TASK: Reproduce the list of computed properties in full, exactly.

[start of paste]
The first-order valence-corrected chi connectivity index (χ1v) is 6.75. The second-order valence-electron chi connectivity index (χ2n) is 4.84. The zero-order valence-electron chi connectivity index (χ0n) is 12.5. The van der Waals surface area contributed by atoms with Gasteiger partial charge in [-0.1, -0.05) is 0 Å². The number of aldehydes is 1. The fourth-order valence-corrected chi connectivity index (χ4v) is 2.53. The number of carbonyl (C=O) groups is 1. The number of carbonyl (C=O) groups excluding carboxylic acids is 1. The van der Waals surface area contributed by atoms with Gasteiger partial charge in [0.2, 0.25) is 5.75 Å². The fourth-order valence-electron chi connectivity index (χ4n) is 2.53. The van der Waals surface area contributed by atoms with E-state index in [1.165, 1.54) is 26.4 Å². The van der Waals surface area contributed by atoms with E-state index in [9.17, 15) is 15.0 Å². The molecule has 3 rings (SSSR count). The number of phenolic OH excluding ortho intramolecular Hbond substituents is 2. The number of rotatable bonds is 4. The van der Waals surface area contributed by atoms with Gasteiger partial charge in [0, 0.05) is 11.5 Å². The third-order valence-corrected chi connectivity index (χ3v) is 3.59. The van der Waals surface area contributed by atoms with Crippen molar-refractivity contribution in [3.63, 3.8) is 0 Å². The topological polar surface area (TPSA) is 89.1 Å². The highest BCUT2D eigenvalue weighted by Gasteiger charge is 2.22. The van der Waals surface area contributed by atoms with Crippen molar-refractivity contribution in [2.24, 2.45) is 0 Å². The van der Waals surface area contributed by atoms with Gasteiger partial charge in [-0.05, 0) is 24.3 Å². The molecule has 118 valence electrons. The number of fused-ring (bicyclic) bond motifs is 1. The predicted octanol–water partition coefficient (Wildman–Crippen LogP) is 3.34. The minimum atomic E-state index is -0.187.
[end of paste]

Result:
The first-order valence-corrected chi connectivity index (χ1v) is 6.75. The second-order valence-electron chi connectivity index (χ2n) is 4.84. The zero-order valence-electron chi connectivity index (χ0n) is 12.5. The van der Waals surface area contributed by atoms with Gasteiger partial charge in [-0.1, -0.05) is 0 Å². The number of aldehydes is 1. The fourth-order valence-corrected chi connectivity index (χ4v) is 2.53. The number of carbonyl (C=O) groups is 1. The number of carbonyl (C=O) groups excluding carboxylic acids is 1. The van der Waals surface area contributed by atoms with Gasteiger partial charge in [0.2, 0.25) is 5.75 Å². The fourth-order valence-electron chi connectivity index (χ4n) is 2.53. The van der Waals surface area contributed by atoms with E-state index in [1.165, 1.54) is 26.4 Å². The van der Waals surface area contributed by atoms with E-state index in [9.17, 15) is 15.0 Å². The molecule has 3 rings (SSSR count). The number of phenolic OH excluding ortho intramolecular Hbond substituents is 2. The number of rotatable bonds is 4. The van der Waals surface area contributed by atoms with Gasteiger partial charge in [0, 0.05) is 11.5 Å². The third-order valence-corrected chi connectivity index (χ3v) is 3.59. The van der Waals surface area contributed by atoms with Crippen molar-refractivity contribution in [3.63, 3.8) is 0 Å². The topological polar surface area (TPSA) is 89.1 Å². The highest BCUT2D eigenvalue weighted by Gasteiger charge is 2.22. The van der Waals surface area contributed by atoms with Crippen molar-refractivity contribution in [2.24, 2.45) is 0 Å². The van der Waals surface area contributed by atoms with Gasteiger partial charge in [-0.05, 0) is 24.3 Å². The molecule has 118 valence electrons. The number of fused-ring (bicyclic) bond motifs is 1. The predicted octanol–water partition coefficient (Wildman–Crippen LogP) is 3.34. The minimum atomic E-state index is -0.187.